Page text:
The warforge as a race are located either in or around Corverant or in Aderant. In Aderant, the warforge are still seen as property – both by them and their owners. The scale of the usage of warforge in Aderant is not nearly as massive as what Corverant used. More common is the use of Iron Giants. They are typically powered by bound fire elements and steam engines and are typically used for heavy labor. While not as common outside of Aderant, these construct are finding themselves further and further abroad.

Races of Shadow
Shifters come from the Undying Lands, while Changelings largely appear within the Second Empire. The origins of both seem linked to ancient and forbidden experiments.

Nations of Valtoria

This is a small goblinoid nation tucked away between Aderrant and the Second Empire nestled within the Western Mountains. It was founded when many of remnants of the Goblinoid Hoard were chased out of the broken remains of the Second Empire.

Theurghime’s government is set up much like the tribal system sported by the original hoard with a blending of traditions picked up from nearby kingdoms. At it’s head is the Khan, a hobgoblin in charge of keeping and maintaining order. With the tribes shattered, he considered not only king but head of the family.

The poor soil of Theurghime makes for lousy farming, yet grasses grow in the mountainous terrain that are excellent for raising livestock.

Hobgobins maintain a strong sense of identity and tradition, despite changing from a nomadic society to a settled society. They are craftsmen, warriors, and breeders. In nearby societies it is not unusual for a hob to be hired to run a noble’s stables or as an organizer of guardsmen. Dwarfs enjoy hiring them as they make honest, intelligent employees and excellent foremen.

Goblins are highly curious and lacking in a decent sense of self-preservation. This has attracted them to the study of the mechanical, the magical, and the alchemical. Typically goblins are found in ghettos, whether human or hob, if only because they have lousy personal hygiene. They have an overall lack of concern towards each other. Combined with the fact other races more or less kick them around (something that doesn’t apparently bother them), it’s not uncommon for a dead goblin to turn up with nobody to care about it.

The Cursed Isles
Several sizable islands lie to the west of Valtoria. This lawless region is filled with wild magic and strange creatures. The races of the cursed isles are somewhat varied. Native to this land are the Tieflings, Dragonborn, and Drow. Other races that live here are often criminals fleeing from more civilized lands. As such, it is a dangerous place.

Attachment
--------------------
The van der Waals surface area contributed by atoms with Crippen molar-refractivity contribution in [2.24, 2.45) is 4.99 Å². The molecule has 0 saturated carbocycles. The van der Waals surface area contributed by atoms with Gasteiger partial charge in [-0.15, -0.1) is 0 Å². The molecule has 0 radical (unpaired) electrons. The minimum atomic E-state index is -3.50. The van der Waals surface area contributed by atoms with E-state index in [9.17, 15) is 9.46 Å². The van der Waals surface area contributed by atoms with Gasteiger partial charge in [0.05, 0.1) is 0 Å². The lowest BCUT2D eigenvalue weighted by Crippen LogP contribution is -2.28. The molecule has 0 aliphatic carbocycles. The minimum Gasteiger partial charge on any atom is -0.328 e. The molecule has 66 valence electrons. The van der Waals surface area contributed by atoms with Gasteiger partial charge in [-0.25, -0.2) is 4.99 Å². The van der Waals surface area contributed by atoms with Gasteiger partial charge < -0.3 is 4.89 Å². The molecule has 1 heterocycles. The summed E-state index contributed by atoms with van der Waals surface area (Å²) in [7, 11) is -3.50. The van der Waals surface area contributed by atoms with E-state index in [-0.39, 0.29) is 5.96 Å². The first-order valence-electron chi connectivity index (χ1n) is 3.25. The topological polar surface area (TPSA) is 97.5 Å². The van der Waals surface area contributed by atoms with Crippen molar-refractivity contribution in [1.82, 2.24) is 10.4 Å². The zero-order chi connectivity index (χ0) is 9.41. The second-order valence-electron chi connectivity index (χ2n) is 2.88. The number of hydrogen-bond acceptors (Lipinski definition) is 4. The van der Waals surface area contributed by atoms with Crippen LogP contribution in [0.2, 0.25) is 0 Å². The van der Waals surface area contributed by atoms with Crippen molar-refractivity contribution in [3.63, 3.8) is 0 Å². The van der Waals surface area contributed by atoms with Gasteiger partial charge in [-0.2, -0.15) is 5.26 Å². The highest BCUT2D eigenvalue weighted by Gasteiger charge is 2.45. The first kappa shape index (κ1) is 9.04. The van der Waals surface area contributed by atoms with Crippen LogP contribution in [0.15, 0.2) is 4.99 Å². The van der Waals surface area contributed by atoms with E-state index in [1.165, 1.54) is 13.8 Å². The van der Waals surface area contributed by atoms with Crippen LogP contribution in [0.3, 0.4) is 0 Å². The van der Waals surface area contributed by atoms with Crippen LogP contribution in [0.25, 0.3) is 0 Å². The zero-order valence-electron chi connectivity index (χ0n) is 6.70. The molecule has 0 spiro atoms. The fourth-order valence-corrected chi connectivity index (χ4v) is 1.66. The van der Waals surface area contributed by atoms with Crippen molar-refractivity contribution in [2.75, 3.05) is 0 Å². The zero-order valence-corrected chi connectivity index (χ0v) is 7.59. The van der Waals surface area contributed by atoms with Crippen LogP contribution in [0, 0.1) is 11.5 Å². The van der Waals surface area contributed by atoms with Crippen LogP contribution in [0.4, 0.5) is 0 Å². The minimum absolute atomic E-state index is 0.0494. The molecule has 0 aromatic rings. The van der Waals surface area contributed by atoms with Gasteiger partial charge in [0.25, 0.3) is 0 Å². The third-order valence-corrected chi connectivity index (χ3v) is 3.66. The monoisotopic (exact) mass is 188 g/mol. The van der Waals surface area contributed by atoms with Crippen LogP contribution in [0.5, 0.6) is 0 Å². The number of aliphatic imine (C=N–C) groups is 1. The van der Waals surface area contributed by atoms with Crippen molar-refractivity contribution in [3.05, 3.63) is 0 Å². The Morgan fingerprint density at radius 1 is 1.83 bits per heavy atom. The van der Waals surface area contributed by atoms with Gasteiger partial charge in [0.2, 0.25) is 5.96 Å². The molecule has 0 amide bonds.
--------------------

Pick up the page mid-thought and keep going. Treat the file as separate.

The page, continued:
Rumor has it that there are great ruins in these isles from a civilization apart from the First and Second Empires. Folklore persists that the Cursed Isles were once a much greater land, destroyed in a cataclysm that sank it beneath the waves.

Today, Dragonborn and Tieflings can be found in Aderrant as well as a few other nations. While there are certainly stigmas against there races, Aderrant’s general racial tolerance allows them to live their lives in relative peace.

The northern-most nation on the continent, Corverant is much smaller than it used to be. Much of it’s army was once composed of (“nazi”)Warforged, who walked off the battlefield at the behest of the charismatic Crucible, the Lord of Blades.

Between everything is the nation of Aderrant. To the west and across the sea lies the Cursed Isles. To the north lies its formal rival Corverant and untamed wilderness. To the east lie the undying lands. To the southeast lies Theurghime and several other smaller nations divide it from the remainder of the Second Empire to the southeast.

Aderrant is a nation of commerce, inter-racial environments, and technological achievement. With the collapse of much of Corverant, its formal rival, it has been left as the most technologically advanced nation in Valtoria.

The First Empire
The most ancient ruins around Valtoria belong to the First Empire, a nation that spanned the continent in eons past. Little is remembered about this empire, other than if one is lucky, ancient and advanced magical and technological wonders can be found in places that have remained untouched for millennia.

The Second Empire
This nation once spanned the length and breath of Valtoria, only to be largely sundered by the arrival of the goblinoid hoard. After the event that created the Undying Lands, many of the current nations of Valtoria declared independence and set up their own kingdoms.

The Undying Lands
When the armies of the Second Empire clashed against the goblinoid hoards, they were crushed. The sheer amount of death caused the Shadowfell to manifest itself that day, with the recently slain brought back to life. Flanked by the now undead army whose living selves had fallen, the hoard was destroyed. After this great battle, the manifested zone remained. Now, undead lords rule this nation that bridges the realm of life and death.

Now I need to refine this a bit, detail the Church of the Sovereign, and work out a Creation/Fall story...
(assuming I DM in 4E) I imagine that it'd start off with a band of adventurers trudging up the road to a lonely Keep on the Borderlands....
And then I'll just make all the rest of it up as I go.

Worked all those years ago when we started playing Basic.
Worked when we adopted AD&D.
Worked again for 2nd ed.
Worked just the same for 3.x
Should work just fine come June.
I'm sort of forging ideas now for a begining city.

It's set in a variation of the "points of light" setting for now.